Wiseblood

Picture of Wiseblood

Dirtdish

Wiseblood - Dirtdish ©1987 K.422
1. Prime Gonzola
2. 0-0 (Where Evil Dwells)
3. Stumbo
4. Someone Drowned In My Pool
5. Godbrain
6. The Fudge Punch
7. Motorslug
8. Stumbo (12" Version)
9. Death Rape 2000
10. Someone Drowned In My Pool - Extended Version

On paper, a collaboration between Jim Thirlwell (appearing as "Clint Ruin", his finest stage name) and Roli Mosimann should have been a slamdunk for an utterly devastating industrial barrage. After all, Thirlwell's groundbreaking Foetus and Mosimann's work in early Swans helped define the industrial and noise rock genres. One would think that their resulting album, Dirtdish, would be the kind of thing that could level a five story apartment complex from a distance of three kilometers by sheer force of thundering percussion and Clint Ruin's lecherous sneer. However, as it turns out, Wiseblood turned out to be average, but defintely underwhelming.

Since Mosimann was in charge of writing the music for Thirlwell's lyrics and vocals, it could be theorized that Mosimann simply lacked the songwriting strengths of his partner. Lyrically, Wiseblood was designed to be "violent macho American music" as envisioned by non-Americans. One wonders if the pair had traveled through rural Texas for inspiration. The lyrics are often disturbing, particularly "The Fudge Punch" (and no, it's not about a party drink and certainly not a topic for polite company). In some cases, the songs are fairly memorable, but "Godbrain" and "Prime Gonzola" are rather bland. "Stumbo", "Motorslug" and "Someone Drowned In My Pool" are rather good. Of course, it should be noted that Thirlwell performed "Stumbo" and "Someone Drowned In My Pool" on the 1992 live Foetus album Male and gave them a smoking good performance. For whatever reason, Wiseblood in the studio lacked some compelling element that would have made this album much better.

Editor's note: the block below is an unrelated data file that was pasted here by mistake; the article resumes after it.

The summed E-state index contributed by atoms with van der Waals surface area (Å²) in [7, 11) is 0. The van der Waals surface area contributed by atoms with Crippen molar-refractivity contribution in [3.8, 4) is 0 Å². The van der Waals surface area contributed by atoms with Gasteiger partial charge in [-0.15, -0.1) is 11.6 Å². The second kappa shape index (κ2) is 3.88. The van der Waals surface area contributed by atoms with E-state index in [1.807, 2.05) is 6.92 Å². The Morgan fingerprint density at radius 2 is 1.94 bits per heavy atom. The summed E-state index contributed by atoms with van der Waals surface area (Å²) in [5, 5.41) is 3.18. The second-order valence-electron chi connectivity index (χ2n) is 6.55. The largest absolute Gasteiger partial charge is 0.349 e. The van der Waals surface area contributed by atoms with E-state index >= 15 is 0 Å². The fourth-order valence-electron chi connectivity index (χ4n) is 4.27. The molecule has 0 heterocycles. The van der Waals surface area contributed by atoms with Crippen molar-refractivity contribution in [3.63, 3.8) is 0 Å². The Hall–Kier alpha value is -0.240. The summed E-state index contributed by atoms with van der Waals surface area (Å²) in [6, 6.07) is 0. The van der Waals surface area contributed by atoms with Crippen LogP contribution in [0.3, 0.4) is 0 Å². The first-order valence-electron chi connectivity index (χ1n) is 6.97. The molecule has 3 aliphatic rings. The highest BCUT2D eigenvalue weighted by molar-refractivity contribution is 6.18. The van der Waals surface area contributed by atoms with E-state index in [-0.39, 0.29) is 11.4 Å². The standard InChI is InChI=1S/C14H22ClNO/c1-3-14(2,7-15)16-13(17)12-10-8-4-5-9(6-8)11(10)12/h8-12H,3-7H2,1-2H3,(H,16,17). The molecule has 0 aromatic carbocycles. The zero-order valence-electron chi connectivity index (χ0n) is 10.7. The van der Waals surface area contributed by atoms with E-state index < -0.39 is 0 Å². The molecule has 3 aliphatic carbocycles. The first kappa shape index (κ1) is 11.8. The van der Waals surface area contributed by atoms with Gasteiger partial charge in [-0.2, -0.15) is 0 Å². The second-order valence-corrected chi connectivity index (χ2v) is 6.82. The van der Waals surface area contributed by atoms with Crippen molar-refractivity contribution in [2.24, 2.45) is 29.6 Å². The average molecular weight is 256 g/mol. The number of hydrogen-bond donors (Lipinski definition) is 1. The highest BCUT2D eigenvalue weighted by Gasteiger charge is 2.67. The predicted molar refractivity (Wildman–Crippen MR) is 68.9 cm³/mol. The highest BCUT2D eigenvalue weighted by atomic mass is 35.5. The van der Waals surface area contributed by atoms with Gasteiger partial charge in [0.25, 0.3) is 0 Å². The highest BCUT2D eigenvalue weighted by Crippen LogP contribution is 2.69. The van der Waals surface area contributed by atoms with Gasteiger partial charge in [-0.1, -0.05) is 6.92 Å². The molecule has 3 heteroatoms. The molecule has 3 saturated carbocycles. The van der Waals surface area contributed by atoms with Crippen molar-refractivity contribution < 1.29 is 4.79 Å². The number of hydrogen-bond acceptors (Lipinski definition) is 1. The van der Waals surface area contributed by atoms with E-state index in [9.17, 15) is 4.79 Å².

Though flawed, Wiseblood is still a nice side entry into the whole of Thirlwell's long career. Though occasionally overly long with the songs, Dirtdish contains just enough of the disturbing sleaze and inventive approach to industrial music to still be worth tracking down for a listen. Afterwards, you should check out the live inclusions on Male to hear these songs given a little spark.

Review by John Chedsey

Review date: 01/2011

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